Exclusive GP examiners have expressed concerns over GMC plans to continue to carry out face-to-face PLAB 2 exams in Manchester, despite new guidance against travelling in or out of the city due to high Covid-19 rates.
Overseas-qualified doctors who wish to join the UK medical register have to undergo the Professional and Linguistic Assessments Board (PLAB) test, including the practical PLAB 2 assessment.
These will continue to be held at the GMC’s Manchester offices, regardless of imposed travel restrictions, Pulse has learned.
In an update regarding PLAB 2 testing, sent on Friday last week, the GMC asked examiners to ‘continue to attend despite the imposition of restrictions’ in various parts of the UK.
The GMC said this was ‘in line with Government guidance’ and ‘ important for maintaining NHS capacity’.
However GP examiners told Pulse they would feel ‘conflicted’ about travelling to the Covid hotspot, which has had a tier 3 lockdown imposed from the Government this afternoon.
The GMC’s email said: ‘Regardless of the implementation of travel restrictions local to your home, or possible future travel restrictions covering Greater Manchester, we plan to continue to deliver the PLAB exam. This is in line with government guidance and is important for maintaining NHS capacity.
‘We would ask, therefore, that you continue to attend despite the imposition of restrictions as this is allowed under the exceptions of travel for work purposes. Of course, please travel safely and observe strict social distancing once in GMC premises.’
The GMC said this comes as the Academy of Medical Royal Colleges ‘have confirmed that examining and attendance for professional exams has the same status as providing direct clinical care in relation to these restrictions’.
But an anonymous GP examiner told Pulse: ‘I find it surprising that the GMC is continuing to run the PLAB 2 exam at the assessment centre in Manchester at the current time.
‘While they have made changes to ensure the exam observes social distancing guidelines, for many candidates and examiners an exam day would necessitate travel to and an overnight stay in an area which may have increased Covid cases than their home area.’
The GP added that while she understands ‘the importance of the exam to qualify doctors who will then provide essential clinical care’, she personally ‘would feel conflicted between the duty to examine and the safety of my family’.
She added: ‘I imagine the GMC has already explored using regional exam centres – this would seem a safer way forward at this time.’
The British International Doctors’ Association (BIDA) told Pulse it was urging the GMC to consider other options.
BIDA chair Dr Chandra Kanneganti said: ‘Although candidates and examiners can travel as it is considered as essential services, we request the GMC to look at alternate solutions and locations as soon as possible, and also issue guidance of the support mechanism they have in place for those who may be affected by Covid due to the travel to the examinations.’
The Ghanaian Doctors & Dentists Association UK (GDDA), whose members continue to sit PLAB exams, added that it was ‘quite concerning’ to see the tests continuing especially when BAME doctors have a higher risk of serious Covid illness.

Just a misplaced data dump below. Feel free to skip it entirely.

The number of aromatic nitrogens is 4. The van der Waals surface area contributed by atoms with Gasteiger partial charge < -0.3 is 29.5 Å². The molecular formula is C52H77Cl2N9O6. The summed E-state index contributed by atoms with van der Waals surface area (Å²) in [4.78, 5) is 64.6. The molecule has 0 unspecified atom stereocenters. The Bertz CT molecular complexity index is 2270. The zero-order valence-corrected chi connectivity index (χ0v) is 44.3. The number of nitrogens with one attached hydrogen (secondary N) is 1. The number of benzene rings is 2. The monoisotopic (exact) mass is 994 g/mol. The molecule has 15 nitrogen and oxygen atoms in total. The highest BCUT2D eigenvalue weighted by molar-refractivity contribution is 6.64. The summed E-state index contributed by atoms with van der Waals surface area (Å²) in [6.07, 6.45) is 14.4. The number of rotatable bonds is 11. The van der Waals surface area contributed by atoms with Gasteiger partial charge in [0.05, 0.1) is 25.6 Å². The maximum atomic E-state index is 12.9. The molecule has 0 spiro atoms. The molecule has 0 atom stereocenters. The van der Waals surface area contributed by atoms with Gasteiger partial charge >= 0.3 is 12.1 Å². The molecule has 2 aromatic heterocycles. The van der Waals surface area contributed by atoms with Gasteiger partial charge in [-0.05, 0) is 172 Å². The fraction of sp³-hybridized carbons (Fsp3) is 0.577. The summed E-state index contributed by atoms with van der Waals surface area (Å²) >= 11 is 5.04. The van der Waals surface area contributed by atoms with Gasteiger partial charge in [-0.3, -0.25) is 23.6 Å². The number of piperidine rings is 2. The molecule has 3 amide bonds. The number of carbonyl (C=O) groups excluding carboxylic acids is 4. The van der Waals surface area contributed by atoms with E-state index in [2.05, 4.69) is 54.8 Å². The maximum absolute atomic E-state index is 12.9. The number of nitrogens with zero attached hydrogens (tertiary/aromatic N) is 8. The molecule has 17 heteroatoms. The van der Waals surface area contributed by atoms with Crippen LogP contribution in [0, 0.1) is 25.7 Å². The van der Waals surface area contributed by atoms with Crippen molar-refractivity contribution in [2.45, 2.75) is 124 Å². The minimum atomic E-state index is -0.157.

GDDA education committee chair Dr Conrad Kwesi Buckle told Pulse: ‘As Black Africans, our members have a higher Covid risk within the Government’s defined BAME group.
‘It is quite concerning that the GMC is considering going ahead with PLAB2 exams in Manchester in the current state of the pandemic, due to the city being one of the areas with the highest number of Covid cases in the UK, and higher personal risk assessments of individual BAME examiners, candidates and staff.’
He noted that other professional bodies – such as the RCGP – have ‘successfully converted traditional format exams to remote platforms to ensure the safety of their candidates, examiners and staff’.
He added: ‘Holding the exams as planned in Manchester would make the exams unfair and potentially discriminating against BAME individuals, as a known group with higher Covid risk. Such individuals may not be able to take part for health reasons, but even worse is the fact that the phrasing of the exam announcement may force them to put themselves at life-threatening risk because they feel they have no other choice.’
He called for the GMC, Academy of Royal Colleges and Government to ‘provide copies of the evidence-based risk assessments, clearly demonstrating that holding the exams in the current format planned for Manchester is a safer, fairer, and more inclusive option than holding them remotely’.
‘If such risk and impact assessments have not been done, then these exams should not take place, and appropriate assessments should be conducted to allow for an informed evidence-based decision to be made regarding the safest format for conducting the exam,’ he said.
The GMC resumed PLAB 2 exams in August, after suspending them during the first Covid peak.
The format of the exam, which is comprised of 18 scenarios aiming to reflect real life settings, was updated to take into account Covid risk. It now comprises of 15 fifteen live stations and three rest stations, five of which will be telephone consultations.
Its new safety measures also include the role player and examiner sitting in separate buildings for telephone-based stations and two large rooms for socially distanced practical stations. The GMC also deep cleaned its offices before reopening.
A GMC spokesperson told Pulse: ‘The new local coronavirus alert levels introduced by the UK Government don’t currently affect our ability to run PLAB 2. We’ll continue to monitor the situation and regularly review our ability to continue safe testing in line with government guidance.’